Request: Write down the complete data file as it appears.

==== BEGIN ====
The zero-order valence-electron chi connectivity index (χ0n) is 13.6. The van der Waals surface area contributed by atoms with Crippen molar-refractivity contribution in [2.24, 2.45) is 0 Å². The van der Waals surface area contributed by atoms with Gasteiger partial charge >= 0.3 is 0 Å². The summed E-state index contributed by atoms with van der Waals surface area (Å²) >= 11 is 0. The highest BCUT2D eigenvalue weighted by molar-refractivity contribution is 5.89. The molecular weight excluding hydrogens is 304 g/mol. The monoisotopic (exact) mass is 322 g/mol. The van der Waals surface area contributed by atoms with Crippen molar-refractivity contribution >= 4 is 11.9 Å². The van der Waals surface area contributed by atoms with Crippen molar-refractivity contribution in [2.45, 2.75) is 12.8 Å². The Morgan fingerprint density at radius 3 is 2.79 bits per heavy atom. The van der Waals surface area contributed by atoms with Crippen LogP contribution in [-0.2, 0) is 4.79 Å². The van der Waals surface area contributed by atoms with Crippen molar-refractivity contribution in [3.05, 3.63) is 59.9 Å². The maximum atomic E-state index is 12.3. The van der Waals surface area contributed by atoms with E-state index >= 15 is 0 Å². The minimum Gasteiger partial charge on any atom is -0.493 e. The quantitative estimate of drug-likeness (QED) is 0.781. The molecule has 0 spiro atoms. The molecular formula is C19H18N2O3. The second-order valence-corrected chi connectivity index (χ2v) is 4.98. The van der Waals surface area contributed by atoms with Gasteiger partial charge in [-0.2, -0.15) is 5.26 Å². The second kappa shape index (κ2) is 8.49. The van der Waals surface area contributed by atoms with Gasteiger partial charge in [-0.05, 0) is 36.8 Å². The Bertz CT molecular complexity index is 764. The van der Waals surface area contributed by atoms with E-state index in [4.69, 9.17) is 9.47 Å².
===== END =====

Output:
The zero-order valence-electron chi connectivity index (χ0n) is 13.6. The van der Waals surface area contributed by atoms with Crippen molar-refractivity contribution in [2.24, 2.45) is 0 Å². The van der Waals surface area contributed by atoms with Gasteiger partial charge >= 0.3 is 0 Å². The summed E-state index contributed by atoms with van der Waals surface area (Å²) >= 11 is 0. The highest BCUT2D eigenvalue weighted by molar-refractivity contribution is 5.89. The molecular weight excluding hydrogens is 304 g/mol. The monoisotopic (exact) mass is 322 g/mol. The van der Waals surface area contributed by atoms with Crippen molar-refractivity contribution >= 4 is 11.9 Å². The van der Waals surface area contributed by atoms with Crippen molar-refractivity contribution in [2.45, 2.75) is 12.8 Å². The Morgan fingerprint density at radius 3 is 2.79 bits per heavy atom. The van der Waals surface area contributed by atoms with Crippen LogP contribution in [-0.2, 0) is 4.79 Å². The van der Waals surface area contributed by atoms with Crippen molar-refractivity contribution in [3.05, 3.63) is 59.9 Å². The maximum atomic E-state index is 12.3. The van der Waals surface area contributed by atoms with E-state index >= 15 is 0 Å². The minimum Gasteiger partial charge on any atom is -0.493 e. The quantitative estimate of drug-likeness (QED) is 0.781. The molecule has 0 spiro atoms. The molecular formula is C19H18N2O3. The second-order valence-corrected chi connectivity index (χ2v) is 4.98. The van der Waals surface area contributed by atoms with Gasteiger partial charge in [-0.2, -0.15) is 5.26 Å². The second kappa shape index (κ2) is 8.49. The van der Waals surface area contributed by atoms with Gasteiger partial charge in [-0.05, 0) is 36.8 Å². The Bertz CT molecular complexity index is 764. The van der Waals surface area contributed by atoms with E-state index in [4.69, 9.17) is 9.47 Å².